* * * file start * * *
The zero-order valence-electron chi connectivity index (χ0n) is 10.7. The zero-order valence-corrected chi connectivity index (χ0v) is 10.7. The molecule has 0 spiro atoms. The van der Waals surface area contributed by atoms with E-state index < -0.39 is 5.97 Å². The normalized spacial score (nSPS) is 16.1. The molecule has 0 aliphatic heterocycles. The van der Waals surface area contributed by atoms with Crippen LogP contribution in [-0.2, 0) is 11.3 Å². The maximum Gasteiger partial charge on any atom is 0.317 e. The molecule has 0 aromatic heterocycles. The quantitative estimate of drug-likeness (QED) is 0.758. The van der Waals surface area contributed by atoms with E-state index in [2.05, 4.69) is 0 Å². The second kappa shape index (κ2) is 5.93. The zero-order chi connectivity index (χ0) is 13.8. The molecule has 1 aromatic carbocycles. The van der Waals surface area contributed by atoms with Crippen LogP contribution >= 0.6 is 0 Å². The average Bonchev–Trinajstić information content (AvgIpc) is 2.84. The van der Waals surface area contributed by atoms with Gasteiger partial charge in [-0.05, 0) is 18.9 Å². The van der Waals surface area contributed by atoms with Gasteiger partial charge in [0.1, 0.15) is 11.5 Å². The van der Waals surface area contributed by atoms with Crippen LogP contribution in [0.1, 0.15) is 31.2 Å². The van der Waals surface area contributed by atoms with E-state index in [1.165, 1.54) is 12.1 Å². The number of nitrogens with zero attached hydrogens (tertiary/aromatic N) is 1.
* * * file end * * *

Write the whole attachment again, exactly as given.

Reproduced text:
The zero-order valence-electron chi connectivity index (χ0n) is 10.7. The zero-order valence-corrected chi connectivity index (χ0v) is 10.7. The molecule has 0 spiro atoms. The van der Waals surface area contributed by atoms with E-state index < -0.39 is 5.97 Å². The normalized spacial score (nSPS) is 16.1. The molecule has 0 aliphatic heterocycles. The van der Waals surface area contributed by atoms with Crippen LogP contribution in [-0.2, 0) is 11.3 Å². The maximum Gasteiger partial charge on any atom is 0.317 e. The molecule has 0 aromatic heterocycles. The quantitative estimate of drug-likeness (QED) is 0.758. The van der Waals surface area contributed by atoms with E-state index in [2.05, 4.69) is 0 Å². The second kappa shape index (κ2) is 5.93. The zero-order chi connectivity index (χ0) is 13.8. The molecule has 1 aromatic carbocycles. The van der Waals surface area contributed by atoms with Crippen LogP contribution >= 0.6 is 0 Å². The average Bonchev–Trinajstić information content (AvgIpc) is 2.84. The van der Waals surface area contributed by atoms with Gasteiger partial charge in [-0.05, 0) is 18.9 Å². The van der Waals surface area contributed by atoms with Gasteiger partial charge in [0.1, 0.15) is 11.5 Å². The van der Waals surface area contributed by atoms with Crippen LogP contribution in [0.1, 0.15) is 31.2 Å². The van der Waals surface area contributed by atoms with E-state index in [1.165, 1.54) is 12.1 Å². The number of nitrogens with zero attached hydrogens (tertiary/aromatic N) is 1.